Three-dimensional architecture of sarcoplasmic reticulum and T-system in human skeletal muscle.код для вставкиСкачать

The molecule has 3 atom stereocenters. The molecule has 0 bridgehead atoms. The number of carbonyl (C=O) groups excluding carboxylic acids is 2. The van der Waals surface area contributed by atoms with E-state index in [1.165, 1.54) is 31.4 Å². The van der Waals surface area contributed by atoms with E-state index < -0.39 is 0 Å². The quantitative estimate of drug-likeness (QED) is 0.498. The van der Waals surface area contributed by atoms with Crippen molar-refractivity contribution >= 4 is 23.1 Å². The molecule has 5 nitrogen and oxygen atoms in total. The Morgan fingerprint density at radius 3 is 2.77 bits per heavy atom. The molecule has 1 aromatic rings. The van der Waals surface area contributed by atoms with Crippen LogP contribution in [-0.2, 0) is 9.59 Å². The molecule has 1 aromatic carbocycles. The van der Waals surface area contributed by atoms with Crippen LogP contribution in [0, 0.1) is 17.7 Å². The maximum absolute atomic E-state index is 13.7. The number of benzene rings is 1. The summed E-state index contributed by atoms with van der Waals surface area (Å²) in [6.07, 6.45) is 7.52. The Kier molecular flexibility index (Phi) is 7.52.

THE ANATOMICAL RECORD 218~275-283(1987) Three-Dimensional Architecture of Sarcoplasmic Reticulum and T-System in Human Skeletal Muscle KAZUKO HAYASHI, RODMAN G. MILLER, AND A. KEITH W. BROWNELL Department ofAnatomy (K.H., R. G.M.) and Department of Clinical Neurosciences (A.K.W.B.), Faculty of Medicine, University of Calgary, Calgary, Alberta, Canada T2N 4 N l ABSTRACT A modified Golgi method combined with stereoscopy has been used to demonstrate the three-dimensional architecture of the sarcoplasmic reticulum (SRI and the T-system in human skeletal muscle. SR formed a continuous repeating network with a different structure dependent upon the sarcomere position. Intermyofibrillar SR contained three regions: 1)fenestrated collars overlying the M-band region, 2) terminal cisternae overlying the A-I region, and 3) a three-dimensional anastomosed tubular network overlying the Z-band region. Longitudinal andlor transverse SR tubules connected these regions. Subsarcolemmal SR was also composed of three regions: 1)transversely oriented polygonal meshes overlying the Mband, 2) single-layered tubules overlying the Z-band region, and 3) a loose network between the two. In the subsarcolemmal sarcoplasm, where mitochondria were aggregated, SR anastomosed loosely and showed nonfenestrated cisternae beneath the plasma membrane. The T-system was composed of transversely oriented networks overlying the A-I region with occasional longitudinal tubules connecting these networks. Extensive ultrastructural studies of human skeletal muscle have been done, with thin sections, which describe the two-dimensional appearance of different fiber types and pathological conditions. Less is known about the three-dimensional architecture of the sarcoplasmic reticulum (SRI and T-system in normal human muscle, undoubtedly due to the sparsity of en face visualizations of the SR and T-system in thin sections. Selective SR staining techniques utilizing high-voltage electron microscopy have recently been developed to study thick sections of frog muscle (Bailey and Peachey, 1975), and various staining methods using conventional electron microscopy have been successfully applied to obtain three-dimensional visualizations of the intermyofibrillar membrane systems in animal skeletal muscle (Forbes and Sperelakis, 1980; Rambourg and Segretain, 1980; Scales and Yasumura, 1982; Yasumura and Scales, 1982). In the present communication, we have used the modified Golgi black reaction (the Golgi method) initially applied to skeletal muscle by Veratti (1902) and modified for electron microscopy by Franzini-Armstrong and Peachey (1982) to study the morphology of the SR and the T-system in human skeletal muscle. Although tissue treated by this method does not stain homogeneously, adequate staining could be obtained to allow us to better define the three-dimensional morphology of the SR and the T-system in normal human skeletal muscle. MATERIALS AND METHODS The vastus lateralis biopsy specimens used in this study were obtained from 31 subjects (ten males and 21 females, aged from 4 to 64 years, mean age 32 years) who were undergoing testing for malignant hyperther0 1987 ALAN R. LISS, INC. mia susceptibility but who turned out to be normal. In addition, histological and histochemical examination of these muscles also showed no abnormality.’ Muscle bundles, 20 mm in length and 2-3 mm in diameter, were slightly stretched, tied to a wooden stick, and fixed immediately in 2.5% glutaraldehyde in 0.1 M cacodylate buffer pH 7.4 at 4°C for 1 day to 2 weeks. For the Golgi method, the bundles were cut into pieces (2 x 2 x 1 mm), rinsed three times for 20 min each in 0.1 M cacodylate buffer, washed twice for 30 min each in 3% K2Cr207, and incubated in a solution containing 0.2% Os04, 2.4% K2Cr207 for 8 days a t 4°C and then in 0.75% AgN03 a t 4°C for 5 days. Second infiltrations in the same solutions (0.2% Os04 and 2.4% K2Cr207 and 0.75% AgN03) followed, with 3 and 2 days of incubation, respectively. Specimens were then dehydrated in ethanol, infiltrated with propylene oxide, and embedded in Spurr’s plastic media (Spurr, 1969). Thick sections (0.3-1.0 pm) were cut from the blocks treated by the Golgi method and scanned light microscopically for adequately staining regions. The blocks were trimmed to these regions and cut for EM observation. Sections were mounted on folding oyster grids which were pressed firmly together and without further staining were examined in a Philips 400 electron microscope at 100 kV. Stereo pairs of electron micrographs of Received April 24, 1986; accepted January 27, 1987. Address reprint requests to Dr. A.K.W. Brownell, Department of Clinical Neurosciences, Faculty of Medicine, University of Calgary, Foothills Hospital, 1403 29th Street NW, Calgary, Alberta, Canada T2N 2T9. ‘These examinations were done in the Department of Pathology at the Foothills Hospital in Calgary. 276 K. HAYASHI, R.G. MILLER, AND A.K.W. BROWNELL the same field were made by tilting the specimen stage a t +6-12" and viewed with a stereoscope. For comparing SR morphology between fiber types, we prepared serial thin and thick sections from specimens treated by the Golgi method and identified fiber types on the basis of the Z-band width and M-band appearance (Sjostrom et al., 1982) in thin sections which were additionally stained with uranyl acetate and lead citrate (Reynolds, 1963). The structure of the SR was then examined in the serial thick section. We also used a series of thin and thick sections to confirm the identity of the structures stained with the Golgi method. Additional tissue was processed for conventional electron microscopy for examination of SR and T-tubule morphology. Strips of the muscle fixed in glutaraldehyde were postfixed in 1% OsO4 in 0.1 M cacodylate buffer, pH 7.4, a t 4°C for 1 hr, dehydrated in ethanol, and embedded in Spurr's plastic media (1969). Th'in sections were cut on a n ultramicrotome and stained with uranyl acetate and lead citrate (Reynolds, 1963). RESULTS In our Golgi preparations of human skeletal muscle, both the SR and the T-system were frequently stained, while in some regions only the T-system or the SR was stained, and in other regions the staining was totally lacking (Fig. 1). Occasionally, nuclear membranes and mitochondria were also stained. In our comparative study of fiber types, although morphometric differences have been reported by Eisenberg (1983), we could not find any predictable difference in the morphology of SR (Fig. 1). We found variability of SR complexity between subjects rather than between fiber types; however, no quantitation of this variability was attempted. Therefore, we shall make no further distinction of structures on the basis of fiber types. Sarcoplasmic Reticulum Sarcoplasmic reticulum (SR) in human skeletal muscle showed a different structure depending upon its relation both to the plasma membrane and to the adjacent myofibrillar pattern; we have termed these the subsarcolemmal SR and the intermyofibrillar SR, respectively. Between myofibrils, the SR was composed of longitudinally oriented repeating units whose morphology varied according to its position within the sarcomere (Figs. 1, 2). Overlying the M-band region, SR formed patchlike fenestrated collars of varying size and shape (Fig. 2). Although these collars were usually transversely connected by thinner tubules, they were not always continuous around myofibrils (Fig. 2). Overlying the A-I junction, SR associated with the Ttubule formed distended sacs, i.e., terminal cisternae (Figs. 1, 2). These terminal cisternae were apposed to the T-tubule, forming triads, occasionally dyads, and rarely tetrads or pentads. These sacs of various sizes were usually located perpendicular but also occasionally parallel to the fiber axis. Adjacent terminal cisternae were connected by one or two thinner transverse tubules running parallel to but separate from the T-tubule (Figs. 1, 2), and the two terminal cisternae making a triad were usually connected by small, longitudinally oriented tubules located at the lateral region of the triads (Fig. 2b, double arrowheads). Longitudinal tubules provided connection between SR in the M-band region and in the A-I junction region. SR overlying A-bands formed a single layer between adjacent myofibrils, while SR overlying I-bands had a more complex multilayered structure (Figs. 1,2). In the Z-band region, tubular forms of SR irregularly anastomosed to form a three-dimensional network, encircling each myofibril and displaying horizontal continuity (Figs. 1, 2). The SR of this region also had occasional fenestrations. The SR between the Z-band and the A-I junction was connected by longitudinal SR tubules (Figs. 1,2). At the periphery of the fiber, the SR had a completely different appearance (Figs. 3-5). Here, it was composed of transversely oriented continuous polygonal meshes at the M-band region, transverse tubules at the Z-band region, and a loose network of SR connecting the two (Fig. 3). These subsarcolemmal regions were continuous with the intermyofibrillar regions (Fig. 3). Some parts of the network were distended to form nonfenestrated cisternae which did not have any special association with T-tubules, as was seen in the deeper portions of SR. Other parts occasionally made triads with T-tubules. Since these findings could only be clearly resolved in fortuitous tangential thick sections in which the SR was stained without extracellular staining (Figs. 3, 51, we used the goniometer specimen stage to confirm these findings in thick sections where plasma membranes were not tangentially sectioned. We occasionally observed the subsarcolemmal network in tangential thin sections prepared by conventional methods (Fig. 4a), thus confirming our Golgi method observations. In the subsarcolemmal mitochondria-rich region, tubular and occasionally focally bulged SR loosely anastomosed in all directions among other organelles (Fig. 5). Beneath the plasma membrane, in addition to a tubular appearance, the SR in this area also formed small, nonfenestrated cisternae without any specific orientation (Fig. 5).T-tubules were usually not observed in this area in Golgi preparations (not shown). Although junctional feet located between a subsarcolemma1 vesicle and plasma membrane were not observed in Golgi preparations, they were occasionally seen in conventionally prepared thin sections (Fig. 4b). Therefore, nonfenestrated cisternae located beneath the plasma membrane would form a peripheral coupling with plasma membrane in human as in other skeletal muscles (Forbes et al., 1977; Forbes and Sperelakis, 1980; Spray et al., 1974). T-System In longitudinal sections stained by the Golgi method, T-tubules were easily distinguished from SR; the T-tubules were much more electron dense (Figs. 1, 2) and were located close to the A-I junction (Fig. 6a). We occasionally observed longitudinal T-tubule connecting two transversely oriented T-tubule networks and sometimes being part of a longitudinally oriented triad (Fig. 6a). These longitudinally oriented T-tubules were not evenly distributed throughout the fiber, but they were common in regions of dislocation of cross-striations or in the regions close to the plasma membrane. In cross sections, T-tubules showed both flat ribbon and cylindrical shapes and formed a continuous transverse network (Fig. 6b). Although the flat ribbon T-tubules typically associated with the SR in the formation of triads were SARCOPLASMIC RETICULUM IN HUMAN MUSCLE Fig. 1. Electron micrograph of a thick section (0.5 pm in thickness) prepared by the Golgi method includes three fibers; both left (A) and right (C) fibers are type I1 and the middle one (B)is type I. The staining is observed on sarcoplasmic reticulum (SR) in fiber A, SR and some mitochondria in fiber B, both SR and T-tubule in fiber C, and extracellular spaces (EC) between fibers. SR shows repeating units depending on myofibrillar pattern. Bar = 1 pm. 277 Fig. 2. Stereo pair (Za)and a higher magnification (2b) of the same section in which SR and T-tubules are selectively stained. Intermyofibrillar SR shows a continuous network made up of repeating units: patchlike fenestrated collars overlying the M-band (FC), terminal cisternae overlying the A-I region forming triads (arrows) with T-tubule, and three-dimensionally anastomosed tubules overlying the Z-band region. Longitudinal andor transverse tubules connect these regions Figure 2b (arrowheads). Double arrowheads point to the small tubules that connect the two terminal cisternae of a triad. Bar = 1 pm. Tilt 12". + 278 K. HAYASHI, R.G. MILLER, AND A.K.W. BROWNELL Fig. 3. a: Slightly oblique section (0.5 pm in thickness) prepared by the Golgi method in which only SR is stained showing the structure of the SR in the periphery of a fiber. The elaborate network of subsarcolemma1 SR can be easily observed in the upper region of the centre fiber where there is no coarse precipitation in the extracellular space (EC). Bar = 1 pm. b: Stereo pairs of the same section as above. The three-dimensional architecture of the subsarcolemmal SR and conti- nuity with the intermyofibrillar SR can be detected. Bar = 1 pm. Tilt 6". c: A higher magnification of the same section as 3b shows the three regions of the sarcolemmal SR transversely oriented polygonal mesh (arrows) overlying the M-band region, single-layered tubules overlying the Z-band region (double arrowheads), and loose networks between the former two which contain nonfenestrated cisternae (arrowheads). Bar = 0.5 pm. SARCOPLASMIC RETICULUM IN HUMAN MUSCLE Fig. 4. a: A tangential section prepared by conventional methods and stained with uranyl acetate and lead citrate shows a region of the subsarcolemmal SR network polygonal meshes overlying the M-band region (arrow) and nonfenestrated cisternae (arrowheads). Double arrowheads indicate caveolae. EC: extracellular space. Z: Z-band. Bar = 279 0.1 pm. b: A longitudinal section prepared by conventional methods and stained with uranyl acetate and lead citrate shows junctional feet (arrowheads) between plasma membrane (Pm) and subsarcolemmal cisternae. Z: Z-band. C: caveolae. EC: extracellular space. Bar = 0.1 pm. Fig. 5. Stereo pair in which only SR is stained. This oblique section shows a loose network of SR in the subsarcolemmal region where mitochondria (M) and lipid droplets are aggregated. Beneath the plasma membrane, SR contains nonfenestrated cisternae (arrowheads) in the tubular anastomosed network. Arrows indicate bulged SR. Intermyofibrillar network of SR is seen in the upper left region and polygonal meshes in the subsarcolemmal region are seen in the upper right region. Bar = 1pm. Tilt f 6". a) 280 K. HAYASHI, R.G. MILLER, AND A.K.W. BROWNELL Fig. 6. a: Longitudinal stereo pair in which only T-tubules are Bar = 1 pm. Tilt k 12". b Transverse stereo pair in which only Tstained, showing T-tubule networks located at the A-I region and tubules are stained, showing a continuous transverse network of Toccasional longitudinal tubules (arrowheads). Arrow shows flat, rib- tubules forming both flat ribbon and cylindrical shapes. Bar = 1 pm. bon-shaped regions of T-tubules forming longitudinally oriented triads. Tilt k 12". the commonest type of T-tubule, they were less frequent than was seen in frog twitch muscle or rat white muscle (Peachey and Franzini-Armstrong, 1983). In the silver-stained preparations we could follow the course of T-tubules close to the plasma membrane; however, we were unable to define connections between the T-tubule and the plasma membrane due to the presence of artifactual silver precipitate frequently seen in the extracellular space and sometimes in the intracellular space. Evidence of openings of the T-tubules to the extracellular space were only rarely seen in the conventionally prepared thin sections (Shafiqet al., 1966);T-tubules SARCOPLASMIC RETICULUM IN HUMAN MUSCLE 281 d Fig. 7. A diagrammatic presentation of a superficial portion of a human skeletal myofiber demonstrating the structural characteristics of subsarcolemmal and intermyofibrillar membrane systems. 1:plasma membrane; 2: basal lamina; 3: endomysial collagen; 4: myofibril; 5: terminal cisternae; 6: fenestrated collar; 7: continuous tubular anasto- moses overlying the Z-band region; 8: longitudinal and/or transverse tubules; 9: T-tubule; 10: subsarcolemmal polygonal mesh overlying the M-band region; 11:single-layered tubules overlying the Z-band region; 12: a nonfenestrated cisternae; 13: mitochondria; A:A-band; 1:I-band; MM-band Z:Z-band. followed a sinuous course beneath the plasma membrane and appeared to open in the region where subsarcolemmal caveolae were found (Oguchi and Tsukagoshi, 1980). The disposition of the openings to the extracellular space is similar to that seen in other vertebrates (Rayns et al., 1968; Zampighi et al., 1975). Our findings are summarized and illustrated in Figure 7. conventionally prepared thin sections. The complex geometry of the SR, dependent on its relation to the plasma membrane and different parts of the contractile apparatus, has been demonstrated. These results are summarized and illustrated in Figure 7. Our investigations indicate that SR and T-tubules in human skeletal muscle are structurally similar to what has already been described in other mammalian muscles (Landon, 1982). The intermyofibrillar SR in human skeletal muscle shows three regions with respect to the adjacent myofibril pattern: 1)fenestrated collars overlying the M-band region, 2) terminal cisternae at the A-I region, and 3) three-dimensionally anastomosed tubular SR in the Z-band region. Longitudinally and/or transverse SR tubules connect these regions. We also fre- DISCUSSION We report the first successful application of the Golgi method in the study of human skeletal muscle to demonstrate the three-dimensional architecture of the SR and the T-system. Thick sections from the Golgi method demonstrated good structural preservation and detail of the SR and T-system that could not be appreciated in 282 K. HAYASHI. R.G. MILLER, AND A.K.W. BROWNELL quently found short longitudinal connections between ACKNOWLEDGMENTS opposite terminal cisternae forming a triad, a s has been reported in earlier studies (Peachey, 1965; Luff and AtSupported by the Alberta Heritage Foundation for wood, 1971; Franzini-Armstrong, 1973; Rambourg and Medical Research and the Muscular Dystrophy AssociaSegretain, 19801, though rarely demonstrated in conven- tion of Canada. tional thin sections of human skeletal muscle. Overall LITERATURE CITED our findings indicate that the SR in human skeletal muscle forms a continuous network made up of repeat- Bailey, C.H., and L.D. Peachey (1975) The sarcoplasmic reticulum of frog slow and twitch muscle fibers as revealed by stereoscopic high ing units throughout the fiber length, in agreement voltage electron microscopy. In: Annu. Proc. Electron. Microsc. Soc. with a n earlier study (Revel, 1962). Am., 33rd. C.H. Bailey, ed. Claitor’s, Baton Rouge, Louisiana, pp. Although the overall morphology of intermyofibrillar 552-553. SR in human skeletal muscle is generally similar to Eisenberg, B.R. (1983)Quantitative ultrastructure of mammalian skeletal muscle. In: Handbook of Physiology, Section 10, Skeletal Musthat in mammalian muscle, we noted, for example, 1) cle. L.D. Peachey, R.H. Adrian, and S.R. Geiger, eds. Am. Physiol. that the fenestrations at the A-I region described in the Soc., Bethesda, MD, pp. 73-112. mouse diaphragm muscle (Waugh et al., 1973) were not Forbes, M.S., B.A. Plantholt, and N. Sperelakis (1977) Cytochemical observed in human skeletal muscle and 2) that in rat staining procedures selective for sarcotubular systems of muscle: diaphragm muscle, the SR overlying the M-band region Modifications and applications. J. Ultrastruct. Res., 6Ot306-327. showed tubular anastomoses containing few fenestra- Forbes, M.S., and N. Sperelakis (1980) Membrane systems in skeletal muscle of the lizard Anolis carolinensis. J. Ultrastruct. Res., 73:245tions (Rambourg and Segretain, 1980) while in human 261. muscle and rabbit skeletal muscle (Yasumura and Franzini-Armstrong, C. (1973) Membranous systems in muscle fibers. In: The Structure and Function of Muscle. Vol. 2. G.H. Bourne, ed. Scales, 1981) SR contains fenestrated collars overlying Academic Press, New York and London, pp. 532-619. the M-band region. Furthermore, in our preparations, Franzini-Armstrong, C., and L.D. Peachey (1982) A modified Golgi although the SR was generally similar between subblack reaction method for light and electron microscope. J. Histojects, the degree of structural complexity of the SR chem. Cytochem., 3Ot99-105. Jorgensen, A.O., A.C.-Y. Shen, K.P. Campbell, and D.H. MacLennan varied. (1983) Ultrastructural localization of calsequestrin in rat skeletal The elaborate network of subsarcolemmal SR found muscle by immunoferritin labeling of ultrathin frozen sections. J. during this study has not been emphasized in previous Cell Biol., 97,1573-1581. reports. In conventionally prepared thin sections, the Kelly, A.M. (1971) Sarcoplasmic reticulum and T-tubules in differentiating rat skeletal muscle. J. Cell Biol., 49t335-344. subsarcolemmal SR was only described as subsarcolemD.N. (1982) Skeletal muscle normal morphology, development mal vesicles (Porter and Palade, 1957) and subsarcolem- Landon, and innervation. In: Skeletal Muscle Pathology. F.L. Mastaglia and mal cisternae (Schiaffino and Margreth, 1969; Kelly, J. Walton, eds. Churchill Livingstone, Edinburgh, pp. 1-87. 1971; Spray et al., 1974). The few previous reports Luff, A.R., and H.L. Atwood (1971) Changes in the sarcoplasmic reticulum and transverse tubular system of fast and slow skeletal (Forbes et al., 1977; Rambourg and Segretain, 1980; muscles of the mouse during postnatal development. J. Cell Biol., Forbes and Sperelakis, 1980) from thick sections com51t369-383. bined with selective staining methods only partially de- Oguchi, K., and H. Tsukagoshi (1980) An electron-microscopic study of scribed its architecture. Our study has revealed the the T-system in progressive muscular dystrophy (Duchenne) using lanthanum. J. Neurol. Sci., 44t161-168. complex structure of the subsarcolemmal SR in human L.D. (1965) The sarcoplasmic reticulum and transverse tuskeletal muscle. Its configuration depended upon its re- Peachey, bules of the frog’s sartorius. J. Cell Biol., 25:209-231. lationship to not only the sarcomere pattern but also to Peachey, L.D., and C. Franzini-Armstrong (1983) Structure and funcmitochondria-rich regions. tion of membrane systems of skeletal muscle cells. In: Handbook of Physiology, Section 10, Skeletal Muscle. L.D. Peachey, R.H. AdOur observation of subsarcolemmal cisternae suggests rian, and S.R. Geiger, eds. Am. Physiol. Soc., Bethesda, MD, pp. that peripheral coupling is a common form of junctional 23-71. complex in the subsarcolemmal region in human skele- Porter, K.R., and G.E. Palade (1957) Studies on the endoplasmic retictal muscle, as has been noted in adult skeletal muscle ulum. 111. Its form and distribution in striated muscle cells. J. Biophys. Biochem. Cytol., 3:269-300. from higher vertebrates (Spray et al., 1974). In addition, Rambourg, A., and D. Segretain (1980) Three-dimensional electron peripheral coupling has been repeatedly observed in demicroscopy of mitochondria and endoplasmic reticulum in the red veloping mammalian skeletal muscle (Kelly, 1971; muscle fiber of the rat diaphragm. Anat. Rec., 197:33-48. Schiaffino and Margreth, 1969; Walker et al., 19751, Rayns, D.G., F.O. Simpson, and W.S. Bertaud (1968) Surface features of striated muscle 11. Guinea pig skeletal muscle. J. Cell Sci., where the mature T-tubule network has not yet devel3:475-482. oped. J.P. (1962) The sarcoplasmic reticulum of the rat cricothyroid Functional correlations might be expected to exist that Revel, muscle. J. Cell Biol., 12571-588. would correspond to the variable anatomy. It has been Reynolds, E.S. (1963) The use of lead citrate at high pH as a n electronopaque stain in electron microscopy. J. Cell Biol., 17t.208-212. suggested that the variable structure of the intermyofibrillar SR is a n adaptation to the shortening and length- Scales, D.J., and T. Yasumura (1982) I. Stereoscopic views of a dystrophic sarcotubular system: Selective enhancement by a modified ening reaction of sarcomeres (Revel, 1962). Also, funcGolgi stain. J. Ultrastruct. Res., 78:193-205. tional correlation has been noted for the terminal cister- Schiaffno, S., and A. Margreth (1969) Coordinated development of the sarcoplasmic reticulum and T-system during postnatal differentianae (Jorgensen et al., 1983). Further studies will be tion of rat skeletal muscle. J. Cell Biol., 41:855-875. required to determine whether a s rich a degree of func- Shafiq, S.A., M. Gorycki, L. Goldstone, and A.T. Milhorat (1966) Fine tional specialization will be demonstrated as has been structure of fiber types in normal human muscle. Anat. Rec., demonstrated anatomically in the SR. 156:283-302. 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